the code in between is nothing else but CALLs to db2 to provide addresses for the data generated by the pre-compiler (inserted between the last programmer working-storage entries and linkage section) and to host variables.

if a linkage section item has no addressability , then you have a problem.
if a linkage section item on the first CALL to the db2 module comes from pgm-a and the second CALL comes from pgm-b, then the address of the host variables (in linkage) has changed, but db2 will not be aware,
because the addressing logic is only executed once - unless the flag is reset by the program.

so, if one wants to employ linkage section host variables you have one of three solutions:

1. code a reset of the db2 flag in your db2 module. problem is that the code will be re-executed each time the program is CALLed, which is a waste.

2. insure that the storage referred to in linkage is always the same. this can be accomplished by only CALLing the db2 module from one particular module and always use that module's working storage. But this is also a waste because you could have many modules that require access.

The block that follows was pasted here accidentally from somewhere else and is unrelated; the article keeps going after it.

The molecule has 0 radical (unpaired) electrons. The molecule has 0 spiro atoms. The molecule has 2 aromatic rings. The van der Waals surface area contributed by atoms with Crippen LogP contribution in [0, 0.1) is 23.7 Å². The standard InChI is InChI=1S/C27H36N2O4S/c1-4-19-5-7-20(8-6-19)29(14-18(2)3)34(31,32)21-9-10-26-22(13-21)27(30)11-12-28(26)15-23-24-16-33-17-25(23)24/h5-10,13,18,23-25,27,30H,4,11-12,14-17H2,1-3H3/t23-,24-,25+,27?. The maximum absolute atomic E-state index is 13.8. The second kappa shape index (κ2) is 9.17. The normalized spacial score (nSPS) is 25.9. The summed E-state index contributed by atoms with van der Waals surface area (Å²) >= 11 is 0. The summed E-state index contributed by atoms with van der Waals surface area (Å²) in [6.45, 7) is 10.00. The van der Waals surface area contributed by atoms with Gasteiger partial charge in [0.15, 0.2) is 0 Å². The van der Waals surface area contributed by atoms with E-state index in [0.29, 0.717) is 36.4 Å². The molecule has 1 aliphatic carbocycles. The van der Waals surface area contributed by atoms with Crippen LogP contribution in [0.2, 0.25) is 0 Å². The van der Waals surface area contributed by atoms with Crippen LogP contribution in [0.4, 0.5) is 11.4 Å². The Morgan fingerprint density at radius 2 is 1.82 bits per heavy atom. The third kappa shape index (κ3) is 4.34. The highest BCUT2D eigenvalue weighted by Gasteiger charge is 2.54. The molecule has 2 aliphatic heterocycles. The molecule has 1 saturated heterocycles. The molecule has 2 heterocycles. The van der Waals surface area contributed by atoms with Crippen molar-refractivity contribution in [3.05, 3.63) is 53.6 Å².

3. use only one modules working-storage for structures and use pointers in all other modules to provide addressability in linkage.

so, since the solutions require either repeating code, which is a waste,
or require some thought and design, it is easier to not use linkage for host variable.

but, linkage can be used as host variables.

and has nothing to do with changing compile options

as you said, the erroneous conclusion was based on observation of half the story and ignorance of the actual problem.

your solution reminds me of McMillians motto.
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Bill O'Boyle

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PostPosted: Tue Apr 20, 2010 8:53 pm    Post subject: Reply to: Difference between ws variable and linkage section
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Dave,

If you have any experience with Assembler, then an "01" level in COBOL LINKAGE is very similar to an Assembler DSECT.

For example, DFHCOMMAREA.

Code:

DFHCOMMAREA DSECT
            USING *,R7               INFORM ASSEMBLER
COMMAREA    EQU   *
*
CICSPGM     DFHEIENT CODEREG=R3,DATAREG=R13,EIBREG=R11     
            LH    R15,EIBCALEN       PREPARE FOR 'CHI'
            CHI   R15,1              ZERO OR NEGATIVE?
            BL    NOCOMMA            YES, NO COMMAREA
            L     R7,DFHEICAP        ESTABLISH ADDRESSABILITY

In COBOL, there is a similar means to establish addressability and is part of the PROLOG code.

The "01" level is simply a placeholder, which won't point to an area of data until it's told to do so.

LINKAGE items which contain a 'VALUE' clause raise a compiler warning and the VALUE is always ignored.

Bill